City ties deadliest month with 45th homicide

Baltimore Detective Roderick Mitter was at his desk at the police station when he got a call from his mother telling him a family member had been shot.

Within minutes, the 10-year veteran was at Johns Hopkins Hospital, where his 18-year-old nephew, Jermaine Mitter, was pronounced dead Thursday.


"I was telling somebody yesterday, 'You get numb to it. It's just work,'" the detective said Friday of the violence he regularly sees on the job. But with family, he said, "It's totally different. I wasn't just Roderick the police officer. I was someone who lost someone."

Jermaine Mitter was among 45 people killed in July, the deadliest month in the city in at least 45 years. July's total surpassed the 42 homicides in May and tied the previous record monthly homicide count in August 1972, when the city had about 275,000 more residents.


As the month drew to a close Friday, police also announced the death of Donte Dixon, 29, a popular local rapper known as "G-Rock," who was shot Thursday night in the 4500 block of Edmondson Ave.

Police have not announced arrests in either case.

City violence has surged since the April 19 death of Freddie Gray. The 25-year-old died after suffering a severe spinal cord injury while in police custody. Six officers involved with his arrest and transport have been charged and are scheduled for trial in October. All have pleaded not guilty.

Mayor Stephanie Rawlings-Blake fired Police Commissioner Anthony W. Batts in early July, and immediately replaced him with interim Commissioner Kevin Davis. She has praised Davis' leadership, calling the department's recent response to the violence "more nimble" after it announced several arrests this week.


The mayor has begun holding regular public safety forums, and is planning an anti-crime walk Monday at the AME Zion Church on Pennsylvania Avenue.

Detective Mitter said when he arrived at the hospital Thursday, he believed his younger brother, Jermaine Mitter Sr., had been shot.

"I was kind of in pieces at that point," Mitter said. "I told my partner I had to call my mother," and he broke the news to her.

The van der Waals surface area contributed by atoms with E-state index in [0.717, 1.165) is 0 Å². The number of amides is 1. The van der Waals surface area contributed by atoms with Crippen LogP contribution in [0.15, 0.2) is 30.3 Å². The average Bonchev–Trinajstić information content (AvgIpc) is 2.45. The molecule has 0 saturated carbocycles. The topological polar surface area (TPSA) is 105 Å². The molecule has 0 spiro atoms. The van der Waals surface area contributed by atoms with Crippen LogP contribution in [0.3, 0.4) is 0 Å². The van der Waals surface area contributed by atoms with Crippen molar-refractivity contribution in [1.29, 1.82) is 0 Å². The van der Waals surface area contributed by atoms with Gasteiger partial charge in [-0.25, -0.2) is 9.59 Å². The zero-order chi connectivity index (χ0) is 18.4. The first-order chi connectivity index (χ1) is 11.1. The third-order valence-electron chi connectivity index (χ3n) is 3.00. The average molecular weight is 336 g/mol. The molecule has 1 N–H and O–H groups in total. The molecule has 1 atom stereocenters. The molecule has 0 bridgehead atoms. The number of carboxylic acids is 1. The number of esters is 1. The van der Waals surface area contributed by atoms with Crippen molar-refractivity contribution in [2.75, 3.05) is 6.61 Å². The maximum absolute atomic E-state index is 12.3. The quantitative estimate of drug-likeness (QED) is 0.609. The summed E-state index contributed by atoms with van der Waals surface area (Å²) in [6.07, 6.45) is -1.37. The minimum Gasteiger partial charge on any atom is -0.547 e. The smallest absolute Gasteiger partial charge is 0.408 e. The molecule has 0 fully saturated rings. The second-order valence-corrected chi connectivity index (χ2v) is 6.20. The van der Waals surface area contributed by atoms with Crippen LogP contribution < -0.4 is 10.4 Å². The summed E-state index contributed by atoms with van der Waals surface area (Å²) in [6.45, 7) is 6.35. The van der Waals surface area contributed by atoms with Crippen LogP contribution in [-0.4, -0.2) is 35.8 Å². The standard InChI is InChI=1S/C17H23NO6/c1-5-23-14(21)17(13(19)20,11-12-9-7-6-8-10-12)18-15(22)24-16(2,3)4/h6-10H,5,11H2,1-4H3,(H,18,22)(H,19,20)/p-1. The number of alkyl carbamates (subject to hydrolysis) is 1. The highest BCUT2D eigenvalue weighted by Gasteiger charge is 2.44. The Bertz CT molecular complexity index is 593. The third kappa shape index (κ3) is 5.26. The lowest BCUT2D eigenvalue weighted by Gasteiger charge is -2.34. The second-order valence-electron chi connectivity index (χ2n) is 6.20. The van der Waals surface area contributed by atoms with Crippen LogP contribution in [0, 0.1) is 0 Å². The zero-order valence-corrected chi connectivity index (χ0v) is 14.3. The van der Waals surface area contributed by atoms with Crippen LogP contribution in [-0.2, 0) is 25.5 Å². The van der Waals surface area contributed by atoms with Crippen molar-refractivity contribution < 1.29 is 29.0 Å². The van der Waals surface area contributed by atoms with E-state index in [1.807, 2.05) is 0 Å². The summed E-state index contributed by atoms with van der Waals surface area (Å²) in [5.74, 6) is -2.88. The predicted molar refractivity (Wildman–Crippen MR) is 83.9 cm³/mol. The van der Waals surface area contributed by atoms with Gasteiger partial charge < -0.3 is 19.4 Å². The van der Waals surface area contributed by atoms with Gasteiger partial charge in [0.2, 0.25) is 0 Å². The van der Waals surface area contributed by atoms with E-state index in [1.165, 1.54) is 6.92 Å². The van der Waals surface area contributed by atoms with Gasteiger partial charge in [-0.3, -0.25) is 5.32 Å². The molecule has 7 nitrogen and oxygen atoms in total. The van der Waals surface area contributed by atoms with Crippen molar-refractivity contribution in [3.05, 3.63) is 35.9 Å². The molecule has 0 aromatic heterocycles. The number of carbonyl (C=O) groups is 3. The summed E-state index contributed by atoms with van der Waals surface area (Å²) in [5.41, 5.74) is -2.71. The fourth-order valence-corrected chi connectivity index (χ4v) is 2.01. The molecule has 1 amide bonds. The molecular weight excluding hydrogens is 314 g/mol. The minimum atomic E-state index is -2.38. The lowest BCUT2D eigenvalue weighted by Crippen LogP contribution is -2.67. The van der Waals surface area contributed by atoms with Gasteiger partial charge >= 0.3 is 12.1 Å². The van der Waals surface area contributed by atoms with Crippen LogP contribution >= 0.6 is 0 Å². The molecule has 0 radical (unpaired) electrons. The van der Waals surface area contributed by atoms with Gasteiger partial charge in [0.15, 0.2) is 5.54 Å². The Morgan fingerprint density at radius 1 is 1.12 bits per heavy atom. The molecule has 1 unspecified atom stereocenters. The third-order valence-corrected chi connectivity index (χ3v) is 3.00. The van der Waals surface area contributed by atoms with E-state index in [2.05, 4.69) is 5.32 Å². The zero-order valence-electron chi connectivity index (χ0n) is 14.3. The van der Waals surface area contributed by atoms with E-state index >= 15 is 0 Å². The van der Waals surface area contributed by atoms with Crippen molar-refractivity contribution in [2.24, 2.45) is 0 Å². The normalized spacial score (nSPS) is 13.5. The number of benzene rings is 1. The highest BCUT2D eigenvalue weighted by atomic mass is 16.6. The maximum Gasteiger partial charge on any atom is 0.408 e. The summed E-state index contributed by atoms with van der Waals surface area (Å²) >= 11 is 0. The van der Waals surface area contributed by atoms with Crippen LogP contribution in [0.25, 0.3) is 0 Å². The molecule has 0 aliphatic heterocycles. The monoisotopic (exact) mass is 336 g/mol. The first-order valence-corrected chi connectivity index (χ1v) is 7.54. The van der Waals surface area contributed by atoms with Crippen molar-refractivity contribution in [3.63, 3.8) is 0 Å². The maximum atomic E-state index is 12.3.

But he then learned the victim was his 18-year-old nephew, and he had to call his nephew's mother.

"I let her know he's gone. No mother wants to hear that," Mitter said.

It's not the first time Mitter lost a family member to violence. Last year, his brother, Charles Mitter, was killed in what Baltimore County police described as an "extremely violent" attack. Charles Mitter and another man, Tyray Wise, were stabbed more than 70 times, county homicide detectives said. Charles Mitter also was shot several times.

Mitter, who investigates nonfatal shootings and stabbings, said he last saw his nephew at his brother's funeral last August. He said he and his nephew weren't particularly close, but his mother would occasionally tell him about the young man's troubles.

"It was really hard on her," he said.

Less than 12 hours after Mitter's nephew was shot in the 3400 block of Elmora Ave. on the city's east side, officers were called to the other side of town, where Dixon had been shot multiple times.

News of Dixon's death spread quickly on social media, and the hashtag #RIPGrock was a top trending topic on Twitter in Baltimore.

"He was about to get a record deal, then this happened," James Jones, Dixon's friend, said Friday.

Jones said Dixon's lyrics often depicted the troubles of growing up in a violent city.

Jones said he's seen several friends killed this year.

"I hate it here. It's crazy," said Jones, 24. "I've had enough. I've seen too many people killed."

Jones said he and Dixon chatted through FaceTime just hours before his death, and they talked about music. Jones said he had just shown Dixon edits he made to a music video for Dixon's song, "Slow Down." Jones said the two often worked together at a studio on Patapsco Avenue.

"He was an outgoing person, fun. A lot of people loved him. He was a good guy. He didn't start no trouble. He tried to stay away from stuff like that," Jones said.

Jones said Dixon has a 13-year-old daughter and 5-year-old son. He said he spoke to Dixon's girlfriend at the hospital. "She is really hurting," he said.

"We grew up in the city. Seeing everybody die, it's been crazy. Just witnessing what's going on," Jones said. "We were trying to get out of there. That was our goal."

Police on Friday identified several other victims of recent homicides:

•Marcus Downer, 23, of the 5500 block of Rubin Ave. He was found about 7:45 p.m. Sunday in the same block.

•Michael Polston, 18, of the 200 block of Mason Court. He was found just before 11 a.m. Monday in the 1600 block of North Ave.

•Franklin Grayson, 24, of the 2900 block of Erdman Ave. He was found in the 2300 block of Druid Hill Ave. about 7:30 p.m. Tuesday.

•Lorod C. Warner, 23, of the first block of Camano Court in Randallstown. He was found around 11 p.m. Tuesday in the 1400 block of Bloomingdale Road.

•Marquis Tisdale, 24, of the 2200 block of W. North Ave. He was found in the unit block of N. Abington Ave. just after 2 a.m. Wednesday.

•Teon E. Simms, 40, of the 3700 block of Songbird Circle. He was found just before 7 p.m. Wednesday in the 2200 block of Annapolis Road.


Recommended on Baltimore Sun